It is not unreasonable to see those markets following what has already happened in the developed markets: a progression from feature phones to smartphones. That transition obviously won't be as smooth as in the developed markets and obviously infrastructure and price are two key factors that need to be taken into account. There are others such as political stability etc.

    Let's take Latin America as an example. Huawei is gearing up to give it some attention. Nothing really newsworthy as they have been very open about their plans and have been establishing themselves for a while now. Whether they will see marked growth there or not remains to be seen. Is there room for growth in the smartphone market worldwide? Definitely. Is there enough money to be had? Again, definitely. Will it happen tomorrow? How can I possibly know?
    That was one of the sources. It even places Huawei as one of the survivors, which you would like. 

    Unfortunately, there's that ASP downside, but you aren't interested in that so, you're all " yea Huawei"

    Sadly for you, Apple is gong to end up gaining even more revenue. The problem for all others is that Android OS devices, for the most part, are devoid of any distinguishing features, due to diffusion. No matter how hard each competes with each other, it's all downsides in the end; it comes down to price, and lower is better.
  • Reply 43 of 46
    avon b7avon b7 Posts: 7,891member
    On the subject of Chinese manufacturers going out of business I don't think I've ever touched on that issue as I can't see much relevance. All markets consolidate to some degree. What's the deal? What's clear is that if the company you bought the phone from, goes out of business, you won't shrug your shoulders and say 'that's it, I'm out of the market'. You will buy from someone else. Have you ever seen me touch on that issue? I don't remember having gone there.
    muthuk_vanalingam
  • Reply 44 of 46
    tmaytmay Posts: 6,439member
    avon b7 said:
    On the subject of Chinese manufacturers going out of business I don't think I've ever touched on that issue as I can't see much relevance. All markets consolidate to some degree. What's the deal? What's clear is that if the company you bought the phone from, goes out of business, you won't shrug your shoulders and say 'that's it, I'm out of the market'. You will buy from someone else. Have you ever seen me touch on that issue? I don't remember having gone there.
    Just because you haven't touched on the issue doesn't mean that it doesn't exist. In a declining market, one of the tools that companies have to increase sales is to decrease prices. Works great, except that when everybody is doing it, lots for revenue and profit are lost by everyone. Consumers love price wars!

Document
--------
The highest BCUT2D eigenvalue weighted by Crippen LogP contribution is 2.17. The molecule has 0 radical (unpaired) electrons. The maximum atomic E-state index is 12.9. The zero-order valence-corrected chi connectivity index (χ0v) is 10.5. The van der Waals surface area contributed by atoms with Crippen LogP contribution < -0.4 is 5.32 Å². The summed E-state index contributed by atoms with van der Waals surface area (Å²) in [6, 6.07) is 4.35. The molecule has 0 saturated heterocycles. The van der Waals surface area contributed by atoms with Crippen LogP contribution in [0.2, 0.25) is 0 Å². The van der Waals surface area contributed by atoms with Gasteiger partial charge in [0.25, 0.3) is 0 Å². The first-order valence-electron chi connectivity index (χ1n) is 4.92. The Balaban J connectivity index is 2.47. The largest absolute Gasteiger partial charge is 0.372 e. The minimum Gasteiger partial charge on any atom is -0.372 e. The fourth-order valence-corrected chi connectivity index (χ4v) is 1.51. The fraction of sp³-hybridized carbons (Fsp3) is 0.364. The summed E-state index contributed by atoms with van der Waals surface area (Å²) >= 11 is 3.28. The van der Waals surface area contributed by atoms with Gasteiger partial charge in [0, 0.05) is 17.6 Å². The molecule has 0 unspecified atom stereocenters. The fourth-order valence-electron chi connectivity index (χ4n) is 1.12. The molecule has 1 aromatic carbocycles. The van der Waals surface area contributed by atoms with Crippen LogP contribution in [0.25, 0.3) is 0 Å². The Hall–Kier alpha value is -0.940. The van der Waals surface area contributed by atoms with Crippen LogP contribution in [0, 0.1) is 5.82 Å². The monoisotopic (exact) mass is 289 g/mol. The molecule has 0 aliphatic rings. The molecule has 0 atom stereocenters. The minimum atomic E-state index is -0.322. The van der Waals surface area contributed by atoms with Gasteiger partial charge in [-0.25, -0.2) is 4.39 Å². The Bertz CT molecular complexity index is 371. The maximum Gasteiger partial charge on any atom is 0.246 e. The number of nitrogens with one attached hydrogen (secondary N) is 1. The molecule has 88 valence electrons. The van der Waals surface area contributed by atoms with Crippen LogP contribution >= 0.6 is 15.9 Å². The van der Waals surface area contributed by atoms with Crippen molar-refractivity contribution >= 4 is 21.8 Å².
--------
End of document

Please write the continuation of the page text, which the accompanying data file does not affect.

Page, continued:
But your company is a survivor. Now, your desire is to raise prices back up, but you still have competitors out there who are still willing to cut prices and offer other deals to increase unit sales.

    You can't raise prices, you have to protect your user base, but you still have to push to acquire more users, more share. It's a downward spiral. Oh, and the price wars have now armed consumers with a whole lot of modern phones that won't need to be replaced for three or four years. More market decline. This is the situation that Samsung, Huawei and Xiaomi will find themselves in, and they ware the lucky survivors! So chase new markets, and hope the other guy isn't willing to compete there.

    For Apple though, the user base is much more insulated from this, much more loyal, so, while price increases are at some point out of the question, Apple isn't going to have to react, much anyway, to the price war in the Android OS space. Apple's ability to maintain innovation in the iPhone, other hardware, and the ecosystem, all act as a huge moat that creates friction to leaving.

    The truth is, the smartphone war is over. Apple continues to win most of the revenues and sell most of the premium devices, and Android OS fills out the rest. There's still a chance that Huawei can make it to the top and outsell both Apple and Samsung, at some point in time, but by then, revenues and profits will be quite a bit diminished.

    Oh, but you didn't want to go there. Sorry! 
    edited February 2018
  • Reply 45 of 46
    avon b7avon b7 Posts: 7,891member
    tmay said:
    avon b7 said:
    On the subject of Chinese manufacturers going out of business I don't think I've ever touched on that issue as I can't see much relevance. All markets consolidate to some degree. What's the deal? What's clear is that if the company you bought the phone from, goes out of business, you won't shrug your shoulders and say 'that's it, I'm out of the market'. You will buy from someone else. Have you ever seen me touch on that issue? I don't remember having gone there.
    Just because you haven't touched on the issue doesn't mean that it doesn't exist. In a declining market, one of the tools that companies have to increase sales is to decrease prices. Works great, except that when everybody is doing it, lots for revenue and profit are lost by everyone. Consumers love price wars!

    But your company is a survivor. Now, your desire is to raise prices back up, but you still have competitors out there who are still willing to cut prices and offer other deals to increase unit sales.